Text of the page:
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About This Festival

Summer’s arrival is celebrated in small ways around the world, but at the Glastonbury festival, the solstice gets a grand welcome. This music festival has a lineup of some of the world’s most talented artists, from up-and-comers to mega stars, and the crowd is composed of everyone from hippies to hipsters. Pack your rain boots, pitch a tent, and get ready for one of the muddiest, most musical weekends of your life.

Glastonbury Festival - A Star is Born

What happens when you take a farmer, 14 of his closest friends, the magic of Led Zeppelin and throw them all together? You get the Pilton Festival, the original Glastonbury. Organized by Michael Eavis after he saw the aforementioned band at the Bath Music Festival, the Pilton couldn’t have kicked off on a more auspicious day—September 19, 1970, 2 days after the death of Jimi Hendrix. Modeled after the hippie idealism of festivals like Woodstock and Isle of Wight, the Pilton drew 1,500 attendees and a diverse array of acts including glam rock legend T. Rex. You could say the festival started organically; Eavis paid the bands in installments from his dairy farm’s milk sales.

Glastonbury festival has grown since then, and every year on the weekend closest to the summer solstice, as many as 150,000 people create something akin to a small town amidst undeveloped land and dairy farms. Think Coachella, only with more feel-good camaraderie. The festival might be volunteer-run, but it’s organized as strictly as any other major festival and raises millions of dollars for charity.

Caught in the Acts

At its core, Glastonbury is a music festival, and there’s quite a bit to check out. You’ll catch lineups with big-banner acts like Bob Dylan, David Bowie, Stevie Wonder, and Beyoncé, but don’t miss the chance to discover the next big thing (this is where The Smiths wowed the audience in 1984, catapulting them to fame). The Dance, Other, and Pyramid stages are the most popular; the festival says they’re “like London’s party-going West End on a Saturday night.”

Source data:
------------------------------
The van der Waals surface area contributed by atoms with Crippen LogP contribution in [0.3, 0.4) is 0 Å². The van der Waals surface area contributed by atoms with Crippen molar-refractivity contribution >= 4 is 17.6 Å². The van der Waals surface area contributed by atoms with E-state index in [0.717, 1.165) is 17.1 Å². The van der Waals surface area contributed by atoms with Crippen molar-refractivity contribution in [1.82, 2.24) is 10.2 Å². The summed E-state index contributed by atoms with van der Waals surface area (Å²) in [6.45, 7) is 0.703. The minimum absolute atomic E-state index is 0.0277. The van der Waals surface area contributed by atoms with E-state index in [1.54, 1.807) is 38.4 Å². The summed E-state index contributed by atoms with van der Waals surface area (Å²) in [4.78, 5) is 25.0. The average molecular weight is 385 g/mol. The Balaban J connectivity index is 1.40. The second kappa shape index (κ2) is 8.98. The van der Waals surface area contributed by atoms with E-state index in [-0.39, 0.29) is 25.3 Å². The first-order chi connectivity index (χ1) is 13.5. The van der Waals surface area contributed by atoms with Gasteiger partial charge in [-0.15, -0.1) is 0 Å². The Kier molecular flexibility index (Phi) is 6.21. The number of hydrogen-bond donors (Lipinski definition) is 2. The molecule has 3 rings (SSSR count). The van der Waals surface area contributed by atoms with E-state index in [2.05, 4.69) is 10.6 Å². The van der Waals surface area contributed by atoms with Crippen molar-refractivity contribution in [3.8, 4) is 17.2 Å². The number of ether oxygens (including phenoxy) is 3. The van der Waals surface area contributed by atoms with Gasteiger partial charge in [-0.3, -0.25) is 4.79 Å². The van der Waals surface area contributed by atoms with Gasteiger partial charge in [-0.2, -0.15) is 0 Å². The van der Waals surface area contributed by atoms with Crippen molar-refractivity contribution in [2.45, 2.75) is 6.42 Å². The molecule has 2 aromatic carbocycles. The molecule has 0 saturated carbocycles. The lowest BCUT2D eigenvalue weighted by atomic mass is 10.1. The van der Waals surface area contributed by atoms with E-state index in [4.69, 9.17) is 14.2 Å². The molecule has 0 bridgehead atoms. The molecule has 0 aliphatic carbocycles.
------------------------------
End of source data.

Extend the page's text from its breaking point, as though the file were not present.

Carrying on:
Music might be the focus, but there’s a lot more going on in these 900 idyllic countryside acres than just concerts. Revelers can pray at sunrise around a stone circle in a verdant meadow at the Sacred Space, which might be something you’d never do back home, but here it can be a gloriously powerful experience. In Lost Vagueness, you can participate in a mass marriage inside the Chapel of Loathe, or don period clothing before setting off to the Slip Roller Disco or Lost Luck Casino. On the mellower side, check out Jazzworld and the Acoustic stage.

The level of production is also worth mentioning. Besides the huge stages with their immense sound and lighting, there are also areas such as Block 9 - specially built by talented teams of creatives to make the whole experience even more immersive and unforgettable. For instance, one of the stages is located inside the facade of a British tower block, which has a London tube train smashed into its front. Insane.

Pitch a Tent at Glastonbury

Glastonbury is a camping trip for most, and with England’s wet summers, things can get a little muddy. Look at the weather forecast and bring rain gear just in case. If you’re pitching a tent, arrive early so you have options. The best spots are on the uphill side (rain flows downhill, obviously). If you want to be in the middle of things, set up near the Pyramid stage. If you’re looking for a little more tranquility, head south toward the Green Fields. And, don’t forget to mark your camp somehow (lights or a flag work well); when you’ve had a couple drinks, danced all night and it’s dark out, it could mean the difference between sleeping in your tent or on a random patch of grass.

The good news about the festival is that it offers something for everyone. The bad news is that it sells out fast. Just try to make sure you're on the ball with this one as it really is not to be missed.

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